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Sci Rep. 2016 Feb 22;6:21561. doi: 10.1038/srep21561.

Heterotrophic respiration does not acclimate to continuous warming in a subtropical forest.

Wu C1,2,3, Liang N4, Sha L1,2, Xu X5, Zhang Y1,2, Lu H1,3, Song L1, Song Q1, Xie Y6.

Author information

1
Key laboratory of Tropical Forest Ecology, Xishuangbanna Tropical Botanical Garden, Chinese Academy of Sciences, Mengla, 666303, China.
2
Ailaoshan Station for Subtropical Forest Ecosystem Studies, Jingdong, 676209, China.
3
University of Chinese Academy of Sciences, Beijing, 100049, China.
4
Global Carbon Cycle Research Section, Center for Global Environmental Research, National Institute for Environmental Studies, Tsukuba, 305-8506, Japan.
5
Key laboratory of Ecosystem Network Observation and Modelling, Institute of Geographic Sciences and Natural Resources Research, Chinese Academy of Sciences, Beijing, 100101, China.
6
Jingdong Bureau of National Nature Reserve, Jingdong, Yunnan 676209, China.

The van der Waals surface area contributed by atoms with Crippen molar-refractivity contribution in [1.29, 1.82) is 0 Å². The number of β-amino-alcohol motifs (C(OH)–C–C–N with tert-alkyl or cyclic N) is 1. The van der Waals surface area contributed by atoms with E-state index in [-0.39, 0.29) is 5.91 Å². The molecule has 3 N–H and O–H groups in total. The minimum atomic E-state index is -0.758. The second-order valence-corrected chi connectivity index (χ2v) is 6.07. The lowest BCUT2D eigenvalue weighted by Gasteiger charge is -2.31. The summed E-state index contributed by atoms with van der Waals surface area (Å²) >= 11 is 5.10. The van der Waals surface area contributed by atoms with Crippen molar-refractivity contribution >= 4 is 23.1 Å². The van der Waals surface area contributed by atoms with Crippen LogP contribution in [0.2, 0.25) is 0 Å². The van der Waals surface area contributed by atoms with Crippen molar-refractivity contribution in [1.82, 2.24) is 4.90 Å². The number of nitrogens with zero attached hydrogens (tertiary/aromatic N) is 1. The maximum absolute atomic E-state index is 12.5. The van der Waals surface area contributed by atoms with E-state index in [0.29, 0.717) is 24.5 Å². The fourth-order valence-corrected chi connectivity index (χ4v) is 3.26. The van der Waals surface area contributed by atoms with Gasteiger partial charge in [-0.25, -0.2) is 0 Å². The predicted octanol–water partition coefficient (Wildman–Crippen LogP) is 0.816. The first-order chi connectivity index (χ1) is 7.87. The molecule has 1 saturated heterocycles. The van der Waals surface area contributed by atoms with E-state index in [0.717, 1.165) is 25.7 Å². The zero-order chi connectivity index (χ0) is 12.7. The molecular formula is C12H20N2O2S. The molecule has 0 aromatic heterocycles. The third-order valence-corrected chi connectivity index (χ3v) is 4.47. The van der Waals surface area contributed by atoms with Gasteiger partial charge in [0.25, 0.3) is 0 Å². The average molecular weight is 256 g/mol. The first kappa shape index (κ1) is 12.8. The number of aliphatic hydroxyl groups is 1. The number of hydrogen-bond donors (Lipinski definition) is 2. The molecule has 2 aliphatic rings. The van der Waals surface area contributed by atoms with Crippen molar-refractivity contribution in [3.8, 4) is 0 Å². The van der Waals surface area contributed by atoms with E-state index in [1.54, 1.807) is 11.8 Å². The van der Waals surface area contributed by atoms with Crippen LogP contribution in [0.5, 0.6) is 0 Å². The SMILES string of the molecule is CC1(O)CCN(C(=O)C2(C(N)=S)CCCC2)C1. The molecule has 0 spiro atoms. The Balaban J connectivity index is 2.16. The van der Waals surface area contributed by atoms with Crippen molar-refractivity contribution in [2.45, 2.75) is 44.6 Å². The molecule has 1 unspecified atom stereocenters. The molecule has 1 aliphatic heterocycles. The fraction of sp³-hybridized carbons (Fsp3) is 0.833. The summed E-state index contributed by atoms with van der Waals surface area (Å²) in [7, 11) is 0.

Abstract

As heterotrophic respiration (R(H)) has great potential to increase atmospheric CO2 concentrations, it is important to understand warming effects on R(H) for a better prediction of carbon-climate feedbacks. However, it remains unclear how R(H) responds to warming in subtropical forests. Here, we carried out trenching alone and trenching with warming treatments to test the climate warming effect on R(H) in a subtropical forest in southwestern China. During the measurement period, warming increased annual soil temperature by 2.1 °C, and increased annual mean R(H) by 22.9%. Warming effect on soil temperature (WE(T)) showed very similar pattern with warming effect on R(H) (WE(RH)), decreasing yearly. Regression analyses suggest that WE(RH) was controlled by WE(T) and also regulated by the soil water content. These results showed that the decrease of WE(RH) was not caused by acclimation to the warmer temperature, but was instead due to decrease of WE(T). We therefore suggest that global warming will accelerate soil carbon efflux to the atmosphere, regulated by the change in soil water content in subtropical forests.

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